Marion Kobelt-Groch, Cornelia Niekus Moore, eds. Tod und Jenseits in der Schriftkultur der Fruehen Neuzeit. Wolfenbuetteler Forschungen. Wiesbaden: Harrassowitz in Kommission, 2008. 243 pp. EUR 69.00 (cloth), ISBN 978-3-447-05846-9.
Reviewed by Denise D. Kettering Lane (Bethany Theological Seminary)
Published on H-German (July, 2012)
Commissioned by Benita Blessing (Oregon State University)
Death and the Afterlife
In the second half of the twentieth century, scholars of early modern Europe increased their calls for examination of issues surrounding death and the afterlife. Funeral sermons, church and court records, and literary sources all pointed to the fact that women and men in early modern Europe were consistently concerned with death and the afterlife. In a world where wars, plagues, and even childbirth threatened everyday life, death and the accompanying fears about eternal punishment were constant companions. This collection offers insight into the complex preoccupation early modern culture had with death and the afterlife. Consisting of papers originally delivered at a 2006 conference at the Herzog August Bibliothek (HAB) in Wolfenbüttel, the book features research that relied heavily on its manuscript and print resources. Theologians, historians, and Germanists provided differing and interdisciplinary perspectives and approaches that make this interesting volume a helpful resource for many in the humanities. Crisscrossing the European continent and stretching from the late Middle Ages through the end of the early modern period, the essays sketch portraits of the ways in which death and the afterlife were understood, imagined, and ritualized by a variety of early modern communities. While the volume does not provide a vast overarching narrative about death and afterlife issues--or attempt to--it does give readers thirteen glimpses into early modern perspectives on death and the afterlife by outstanding scholars who capably raise important interpretive questions.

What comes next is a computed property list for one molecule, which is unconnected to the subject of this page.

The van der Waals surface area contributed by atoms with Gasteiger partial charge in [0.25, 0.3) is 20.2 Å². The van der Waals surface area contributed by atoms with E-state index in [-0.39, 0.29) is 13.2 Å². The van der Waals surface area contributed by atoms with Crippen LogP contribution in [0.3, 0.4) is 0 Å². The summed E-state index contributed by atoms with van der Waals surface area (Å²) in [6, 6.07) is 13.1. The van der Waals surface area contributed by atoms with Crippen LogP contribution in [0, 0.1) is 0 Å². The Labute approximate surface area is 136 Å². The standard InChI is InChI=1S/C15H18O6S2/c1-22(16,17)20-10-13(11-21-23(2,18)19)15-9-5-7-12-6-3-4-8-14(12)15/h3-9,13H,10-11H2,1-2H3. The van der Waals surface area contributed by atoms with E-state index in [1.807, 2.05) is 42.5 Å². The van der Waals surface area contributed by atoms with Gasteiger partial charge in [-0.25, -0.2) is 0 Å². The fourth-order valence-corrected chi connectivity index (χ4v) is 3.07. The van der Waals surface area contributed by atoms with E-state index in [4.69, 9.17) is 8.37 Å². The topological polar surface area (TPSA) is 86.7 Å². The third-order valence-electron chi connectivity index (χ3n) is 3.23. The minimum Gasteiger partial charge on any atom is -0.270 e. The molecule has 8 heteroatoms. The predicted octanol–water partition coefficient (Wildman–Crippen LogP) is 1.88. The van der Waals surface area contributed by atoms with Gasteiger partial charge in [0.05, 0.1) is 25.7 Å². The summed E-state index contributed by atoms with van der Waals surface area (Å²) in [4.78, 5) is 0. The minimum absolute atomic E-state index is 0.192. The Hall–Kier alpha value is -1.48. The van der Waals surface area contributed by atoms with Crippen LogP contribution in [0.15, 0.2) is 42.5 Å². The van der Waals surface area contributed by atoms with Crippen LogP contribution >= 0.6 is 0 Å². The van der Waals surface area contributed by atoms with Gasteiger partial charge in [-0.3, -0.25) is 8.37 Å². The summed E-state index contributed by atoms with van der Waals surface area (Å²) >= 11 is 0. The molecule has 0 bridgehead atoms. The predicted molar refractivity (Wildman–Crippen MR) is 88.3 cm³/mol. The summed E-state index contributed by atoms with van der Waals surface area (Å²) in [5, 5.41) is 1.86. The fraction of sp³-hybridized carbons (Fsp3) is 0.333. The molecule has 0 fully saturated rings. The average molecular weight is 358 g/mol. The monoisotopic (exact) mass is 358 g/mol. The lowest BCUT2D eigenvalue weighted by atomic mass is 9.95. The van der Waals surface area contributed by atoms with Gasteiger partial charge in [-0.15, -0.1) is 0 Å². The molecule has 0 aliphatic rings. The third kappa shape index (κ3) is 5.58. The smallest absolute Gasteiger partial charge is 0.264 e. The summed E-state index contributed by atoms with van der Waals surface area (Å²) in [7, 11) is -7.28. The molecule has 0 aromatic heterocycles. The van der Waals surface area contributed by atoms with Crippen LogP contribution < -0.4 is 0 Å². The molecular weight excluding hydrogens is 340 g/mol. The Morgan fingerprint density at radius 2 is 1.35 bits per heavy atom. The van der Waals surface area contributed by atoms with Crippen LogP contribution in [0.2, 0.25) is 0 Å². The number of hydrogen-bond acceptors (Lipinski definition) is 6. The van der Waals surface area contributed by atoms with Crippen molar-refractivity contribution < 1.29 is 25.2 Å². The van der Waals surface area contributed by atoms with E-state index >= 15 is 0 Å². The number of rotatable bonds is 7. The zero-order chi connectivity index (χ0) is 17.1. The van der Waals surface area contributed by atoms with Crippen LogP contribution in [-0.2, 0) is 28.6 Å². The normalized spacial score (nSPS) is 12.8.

The essays, half in English and half in German, are arranged in roughly chronological order. Contributions by Robert Kolb and Bruce Gordon focus on sixteenth-century reformers. Kolb's article offers a thorough examination of Marin Luther's table conversations, letters of condolence, and sermons in order to understand the reformer's view of death and dying. Kolb concludes that Martin Luther's view ultimately stressed certainty and hope rather than a fear of death. Gordon's essay highlights the tension that Heinrich Bullinger faced when he reacted to the deaths of Huldrych Zwingli (1531) and Martin Luther (1546). Bullinger had to address each of their deaths, while balancing between the two reformers whose enmity had led to the great divide between magisterial Protestant confessions.
Susan C. Karant-Nunn, Marion Kobelt-Groch, Eva Labouvie, and Michael Prosser consider issues related to infant baptism. For both Protestants and Catholics, the death of an unbaptized infant posed a problem. Karant-Nunn's article highlights the inconsistency between theological representations of the afterlife and popular attitudes over the course of the sixteenth century. Lutherans held conflicting ideas about the eternal destination of the unbaptized, particularly unbaptized infants. Kobelt-Groch further explores this issue, examining extant Leichenpredigten in which pastors tried to alleviate fears about their eternal damnation. Labouvie's article focuses on how Catholics dealt with the necessity of baptizing an infant, the importance of naming the child, and the ways in which this process entered the child among the community of saints. If a child was stillborn, procedures were conducted to "awaken" the child. The stillborn infant would then exhibit signs of life and baptism would be administered with haste. Michael Prosser examines what we might describe as the academic theology expressed in sermons about the existence of a soul in unbaptized babies. He then compares his findings with the reality of baptismal practice, noting striking variations from region to region.